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Politics : PRESIDENT GEORGE W. BUSH -- Ignore unavailable to you. Want to Upgrade?

To: J_F_Shepard who wrote (645136)10/14/2004 9:57:31 PM
From: PROLIFE  Respond to of 769658
John Kerry Distorts the Charles Duelfer Report to rewind, rewrite and replay history regarding inspections, WMD's, sanctions and Oil for Food.

John Kerry is using a distortion of the Charles Duelfer Report to rewind, rewrite and replay history skewed by selective-hindsight revisionism to support a naive assertion that we would be better off if George Bush had declined to launch Operation Iraqi Freedom. To test the sensibility of Kerry's claims now, let's re-wind history and operate on the basis of what the Dulfer Report now says we now know and on the basis of Kerry's claim that relying on indigenous Afghan forces rather than commitment of large American military forces "allowed" Usama bin Laden to "escape" in Tora Bora in December, 2001. Would we today really have Saddam Hussein "boxed in" so he couldn't harm us or covertly help our enemies harm us? To test "Scenario No. 1," go here; To test "Scenario No. 2," go here; To test "Scenario No. 3," go here.

Scenario No. 1 is a thought-experiment that rewinds history, re-writes it with "full hindsight" by assuming that on September 12, 2001, we knew everything about Iraq that we now "know" according to the Charles Duelfer Report. Then it replays history according to what John Kerry now says (with the benefit of hindsight) he would have then known to be the proper course of action beginning on September 12, 2001.

Scenario No. 2 is a thought-experiment that rewinds history, re-writes it with hindsight applied according to how Kerry claims he would have handled Afghanistan as well as Iraq. It shows that if a President Kerry were to have handled Afghanistan in a way to avoid needing to rely upon indigenous war lords to "capture" bin Laden, it's highly unlikely he would have been able to deploy to the Persian Gulf a force large enough to: (a) convince our U.N. "allies" that he would invade Iraq unless they were to adopt a resolution demanding that Saddam Hussein readmit, and cooperate with, U.N. inspectors (b) intimidate Saddam Hussein into re-admitting the U.N. inspectors and "cooperating" with them. Thus, under this scenario, Kerry would have been unable to take the steps necessary to enable us to learn what we now "know"-- i.e., that Saddam Hussein no longer had WMD stockpiles or active WMD programs. Under this scenario, the corrupt non-enforcement of the sanctions, the continued diversions of funds from the "oil for food" program to Saddam Hussein, and increasing world-wide pressure to lift the sanctions to stop causing the deaths of thousands of "Iraqi babies" would have continued until Kerry would have placated our "allies" in the U.N. by relaxing the sanctions.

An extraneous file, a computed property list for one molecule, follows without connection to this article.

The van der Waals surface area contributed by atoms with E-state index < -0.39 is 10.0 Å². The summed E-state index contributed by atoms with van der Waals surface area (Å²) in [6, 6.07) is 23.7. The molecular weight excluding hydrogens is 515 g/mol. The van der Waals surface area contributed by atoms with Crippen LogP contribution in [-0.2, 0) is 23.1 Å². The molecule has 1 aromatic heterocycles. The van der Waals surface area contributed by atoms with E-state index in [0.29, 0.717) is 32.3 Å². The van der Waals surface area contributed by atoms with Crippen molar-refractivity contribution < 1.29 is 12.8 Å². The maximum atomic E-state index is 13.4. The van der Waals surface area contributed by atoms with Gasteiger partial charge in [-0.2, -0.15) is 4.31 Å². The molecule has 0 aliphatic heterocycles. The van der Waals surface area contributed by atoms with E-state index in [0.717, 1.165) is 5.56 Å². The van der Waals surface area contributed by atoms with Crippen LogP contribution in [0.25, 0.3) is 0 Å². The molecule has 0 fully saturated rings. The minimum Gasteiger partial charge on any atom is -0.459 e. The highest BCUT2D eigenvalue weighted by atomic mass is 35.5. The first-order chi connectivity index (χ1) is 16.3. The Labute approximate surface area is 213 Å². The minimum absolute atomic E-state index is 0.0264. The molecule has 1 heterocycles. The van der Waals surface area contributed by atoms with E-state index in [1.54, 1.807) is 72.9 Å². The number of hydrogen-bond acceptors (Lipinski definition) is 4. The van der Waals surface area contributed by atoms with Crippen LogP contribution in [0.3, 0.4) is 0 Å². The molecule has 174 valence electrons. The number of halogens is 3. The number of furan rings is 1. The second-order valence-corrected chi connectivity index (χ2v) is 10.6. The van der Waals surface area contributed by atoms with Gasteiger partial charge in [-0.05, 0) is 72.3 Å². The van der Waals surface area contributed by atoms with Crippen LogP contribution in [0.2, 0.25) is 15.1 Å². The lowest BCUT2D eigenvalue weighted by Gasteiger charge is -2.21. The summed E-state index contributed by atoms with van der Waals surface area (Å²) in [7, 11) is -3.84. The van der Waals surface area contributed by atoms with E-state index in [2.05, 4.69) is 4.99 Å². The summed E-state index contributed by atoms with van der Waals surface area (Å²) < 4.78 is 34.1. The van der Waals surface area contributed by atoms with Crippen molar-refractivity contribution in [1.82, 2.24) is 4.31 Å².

Scenario No. 3 is a thought-experiment rewinds history, re-writes it with "selective hindsight" by assuming that we would not have learned what we now "know" unless and until we were to have allowed inspections to continue until such time as Hans Blix would report that he had found Iraq to be free of WMD stockpiles and programs. It also assumes (unlike Scenario No. 2) that a President Kerry would have handled Afghanistan in the same way as did Bush (rather than in the way Kerry now claims he would have handled it) so that a President Kerry would then have been able to amass 250,000-troops force on Saddam Hussein's border in order to: (a) convince our "allies" that he would invade Iraq unless they were to adopt resolutions authorizing force if Saddam Hussein were to refuse to readmit, and then cooperate with, U.N. inspectors and (b) intimidate Saddam into readmitting the inspectors and "cooperating" with them.